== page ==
2.2. Sample Selection and RNA-Sequencing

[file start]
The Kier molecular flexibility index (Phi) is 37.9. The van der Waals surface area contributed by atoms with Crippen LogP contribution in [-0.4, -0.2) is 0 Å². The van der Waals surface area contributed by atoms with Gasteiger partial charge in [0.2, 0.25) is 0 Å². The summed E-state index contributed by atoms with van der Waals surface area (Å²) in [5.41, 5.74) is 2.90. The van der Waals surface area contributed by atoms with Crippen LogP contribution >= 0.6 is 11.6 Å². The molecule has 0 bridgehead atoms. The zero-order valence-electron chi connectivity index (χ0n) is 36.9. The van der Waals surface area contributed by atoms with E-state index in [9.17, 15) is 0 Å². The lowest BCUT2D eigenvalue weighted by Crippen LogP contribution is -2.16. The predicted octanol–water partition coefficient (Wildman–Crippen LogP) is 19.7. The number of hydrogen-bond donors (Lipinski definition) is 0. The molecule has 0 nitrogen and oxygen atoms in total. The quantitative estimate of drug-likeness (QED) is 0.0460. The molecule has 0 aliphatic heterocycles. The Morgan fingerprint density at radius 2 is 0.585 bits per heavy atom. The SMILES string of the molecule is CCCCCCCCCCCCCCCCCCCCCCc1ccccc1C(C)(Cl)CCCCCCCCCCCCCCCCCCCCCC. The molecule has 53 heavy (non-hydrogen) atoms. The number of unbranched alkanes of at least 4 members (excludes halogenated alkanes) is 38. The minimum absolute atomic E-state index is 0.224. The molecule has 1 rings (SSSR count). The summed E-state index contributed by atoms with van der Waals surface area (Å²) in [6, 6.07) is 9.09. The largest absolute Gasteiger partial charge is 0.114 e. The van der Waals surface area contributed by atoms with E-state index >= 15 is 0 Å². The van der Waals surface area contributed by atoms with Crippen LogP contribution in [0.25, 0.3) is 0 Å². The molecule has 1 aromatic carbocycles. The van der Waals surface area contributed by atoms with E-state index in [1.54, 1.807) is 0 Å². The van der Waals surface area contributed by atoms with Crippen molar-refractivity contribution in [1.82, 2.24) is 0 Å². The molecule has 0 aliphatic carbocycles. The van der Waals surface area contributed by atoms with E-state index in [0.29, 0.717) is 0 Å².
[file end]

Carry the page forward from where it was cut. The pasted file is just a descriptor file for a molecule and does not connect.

Selection of samples for use in RNA-seq analysis was based on wooden breast scores assigned at necropsy at 7 weeks of age. A total of 6 unaffected and 8 affected birds were identified; affected birds had scores of 2 or 3 (mildly or moderately affected) while unaffected birds had scores of 0 (no apparent gross lesions). Only samples taken from female birds were used for RNA-seq. Total RNA was extracted from pectoralis major tissue samples using the mirVana miRNA Isolation Kit (Thermo Fisher Scientific, Waltham, MA, USA) according to the manufacturer’s protocol and stored at −80 °C until cDNA library preparation. Each RNA sample was quantified using the NanoDrop 1000 Spectrophotometer (Thermo Fisher Scientific) and quality was assessed with the Fragment Analyzer at the Delaware Biotechnology Institute (DBI). cDNA libraries were constructed using the ScriptSeq Complete Kit (Human/Mouse/Rat) (Illumina, San Diego, CA, USA) with the optional step of adding a user-defined barcode to the library. The 14 barcoded cDNA libraries were normalized and 10 µl of each sample were pooled in two tubes (7 samples in each pool). Pooled libraries were subsequently submitted to the DBI for paired-end 2 × 76-nucleotide sequencing on two lanes of a flow cell using the HiSeq 2500 Sequencing System (Illumina).